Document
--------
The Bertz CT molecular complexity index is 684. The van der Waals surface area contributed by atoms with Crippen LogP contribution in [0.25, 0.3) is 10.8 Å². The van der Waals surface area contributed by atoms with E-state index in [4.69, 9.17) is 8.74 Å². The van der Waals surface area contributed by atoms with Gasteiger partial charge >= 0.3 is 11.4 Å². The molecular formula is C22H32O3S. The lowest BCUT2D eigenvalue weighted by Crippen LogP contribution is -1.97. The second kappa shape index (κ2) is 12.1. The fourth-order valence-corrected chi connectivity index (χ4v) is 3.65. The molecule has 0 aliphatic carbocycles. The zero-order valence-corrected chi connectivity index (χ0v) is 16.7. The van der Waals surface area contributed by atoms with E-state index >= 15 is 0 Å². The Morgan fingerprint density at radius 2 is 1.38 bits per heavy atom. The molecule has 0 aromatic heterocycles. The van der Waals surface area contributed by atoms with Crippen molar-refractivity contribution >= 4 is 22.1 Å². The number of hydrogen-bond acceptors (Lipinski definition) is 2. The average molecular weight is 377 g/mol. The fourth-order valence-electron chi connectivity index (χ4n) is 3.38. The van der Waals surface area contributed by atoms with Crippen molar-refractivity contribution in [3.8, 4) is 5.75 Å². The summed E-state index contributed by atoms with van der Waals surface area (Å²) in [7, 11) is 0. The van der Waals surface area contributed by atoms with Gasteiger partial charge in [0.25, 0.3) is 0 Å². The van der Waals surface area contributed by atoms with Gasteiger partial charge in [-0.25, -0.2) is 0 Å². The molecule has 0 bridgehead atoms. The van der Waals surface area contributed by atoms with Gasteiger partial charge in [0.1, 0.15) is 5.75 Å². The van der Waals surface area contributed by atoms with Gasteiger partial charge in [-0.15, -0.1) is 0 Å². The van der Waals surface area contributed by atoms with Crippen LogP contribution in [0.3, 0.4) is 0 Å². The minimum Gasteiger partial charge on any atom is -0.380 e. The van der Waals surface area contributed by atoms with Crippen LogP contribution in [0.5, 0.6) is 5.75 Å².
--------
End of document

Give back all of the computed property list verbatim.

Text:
The Bertz CT molecular complexity index is 684. The van der Waals surface area contributed by atoms with Crippen LogP contribution in [0.25, 0.3) is 10.8 Å². The van der Waals surface area contributed by atoms with E-state index in [4.69, 9.17) is 8.74 Å². The van der Waals surface area contributed by atoms with Gasteiger partial charge >= 0.3 is 11.4 Å². The molecular formula is C22H32O3S. The lowest BCUT2D eigenvalue weighted by Crippen LogP contribution is -1.97. The second kappa shape index (κ2) is 12.1. The fourth-order valence-corrected chi connectivity index (χ4v) is 3.65. The molecule has 0 aliphatic carbocycles. The zero-order valence-corrected chi connectivity index (χ0v) is 16.7. The van der Waals surface area contributed by atoms with E-state index >= 15 is 0 Å². The Morgan fingerprint density at radius 2 is 1.38 bits per heavy atom. The molecule has 0 aromatic heterocycles. The van der Waals surface area contributed by atoms with Crippen molar-refractivity contribution >= 4 is 22.1 Å². The number of hydrogen-bond acceptors (Lipinski definition) is 2. The average molecular weight is 377 g/mol. The fourth-order valence-electron chi connectivity index (χ4n) is 3.38. The van der Waals surface area contributed by atoms with Crippen molar-refractivity contribution in [3.8, 4) is 5.75 Å². The summed E-state index contributed by atoms with van der Waals surface area (Å²) in [7, 11) is 0. The van der Waals surface area contributed by atoms with Gasteiger partial charge in [0.25, 0.3) is 0 Å². The van der Waals surface area contributed by atoms with Gasteiger partial charge in [-0.25, -0.2) is 0 Å². The molecule has 0 bridgehead atoms. The van der Waals surface area contributed by atoms with Gasteiger partial charge in [0.1, 0.15) is 5.75 Å². The van der Waals surface area contributed by atoms with Gasteiger partial charge in [-0.15, -0.1) is 0 Å². The van der Waals surface area contributed by atoms with Crippen LogP contribution in [0.3, 0.4) is 0 Å². The minimum Gasteiger partial charge on any atom is -0.380 e. The van der Waals surface area contributed by atoms with Crippen LogP contribution in [0.5, 0.6) is 5.75 Å².